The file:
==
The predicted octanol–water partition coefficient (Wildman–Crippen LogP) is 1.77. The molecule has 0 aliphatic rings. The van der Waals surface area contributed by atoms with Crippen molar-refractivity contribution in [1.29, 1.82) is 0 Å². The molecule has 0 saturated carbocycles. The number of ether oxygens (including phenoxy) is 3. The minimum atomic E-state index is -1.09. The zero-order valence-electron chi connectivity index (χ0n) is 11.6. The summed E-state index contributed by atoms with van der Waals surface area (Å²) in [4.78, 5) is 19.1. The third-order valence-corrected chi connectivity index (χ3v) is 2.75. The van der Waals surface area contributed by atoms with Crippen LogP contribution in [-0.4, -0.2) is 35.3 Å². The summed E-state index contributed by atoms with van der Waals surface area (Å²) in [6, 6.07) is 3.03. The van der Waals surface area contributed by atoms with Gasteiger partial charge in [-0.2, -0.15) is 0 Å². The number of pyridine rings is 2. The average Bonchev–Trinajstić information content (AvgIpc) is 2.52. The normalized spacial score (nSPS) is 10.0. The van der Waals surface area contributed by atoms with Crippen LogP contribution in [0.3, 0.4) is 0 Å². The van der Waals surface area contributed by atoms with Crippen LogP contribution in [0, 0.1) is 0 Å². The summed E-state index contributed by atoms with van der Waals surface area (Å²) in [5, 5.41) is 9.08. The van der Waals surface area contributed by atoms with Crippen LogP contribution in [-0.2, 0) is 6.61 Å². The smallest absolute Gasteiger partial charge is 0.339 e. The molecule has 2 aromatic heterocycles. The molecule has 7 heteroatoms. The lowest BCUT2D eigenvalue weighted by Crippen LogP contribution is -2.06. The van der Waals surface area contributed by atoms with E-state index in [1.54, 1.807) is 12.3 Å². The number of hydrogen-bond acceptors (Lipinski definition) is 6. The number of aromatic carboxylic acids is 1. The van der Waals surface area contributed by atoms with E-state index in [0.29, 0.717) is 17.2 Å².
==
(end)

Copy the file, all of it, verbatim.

The predicted octanol–water partition coefficient (Wildman–Crippen LogP) is 1.77. The molecule has 0 aliphatic rings. The van der Waals surface area contributed by atoms with Crippen molar-refractivity contribution in [1.29, 1.82) is 0 Å². The molecule has 0 saturated carbocycles. The number of ether oxygens (including phenoxy) is 3. The minimum atomic E-state index is -1.09. The zero-order valence-electron chi connectivity index (χ0n) is 11.6. The summed E-state index contributed by atoms with van der Waals surface area (Å²) in [4.78, 5) is 19.1. The third-order valence-corrected chi connectivity index (χ3v) is 2.75. The van der Waals surface area contributed by atoms with Crippen LogP contribution in [-0.4, -0.2) is 35.3 Å². The summed E-state index contributed by atoms with van der Waals surface area (Å²) in [6, 6.07) is 3.03. The van der Waals surface area contributed by atoms with Gasteiger partial charge in [-0.2, -0.15) is 0 Å². The number of pyridine rings is 2. The average Bonchev–Trinajstić information content (AvgIpc) is 2.52. The normalized spacial score (nSPS) is 10.0. The van der Waals surface area contributed by atoms with Crippen LogP contribution in [0.3, 0.4) is 0 Å². The van der Waals surface area contributed by atoms with Crippen LogP contribution in [0, 0.1) is 0 Å². The summed E-state index contributed by atoms with van der Waals surface area (Å²) in [5, 5.41) is 9.08. The van der Waals surface area contributed by atoms with Crippen LogP contribution in [-0.2, 0) is 6.61 Å². The smallest absolute Gasteiger partial charge is 0.339 e. The molecule has 2 aromatic heterocycles. The molecule has 7 heteroatoms. The lowest BCUT2D eigenvalue weighted by Crippen LogP contribution is -2.06. The van der Waals surface area contributed by atoms with E-state index in [1.54, 1.807) is 12.3 Å². The number of hydrogen-bond acceptors (Lipinski definition) is 6. The number of aromatic carboxylic acids is 1. The van der Waals surface area contributed by atoms with E-state index in [0.29, 0.717) is 17.2 Å².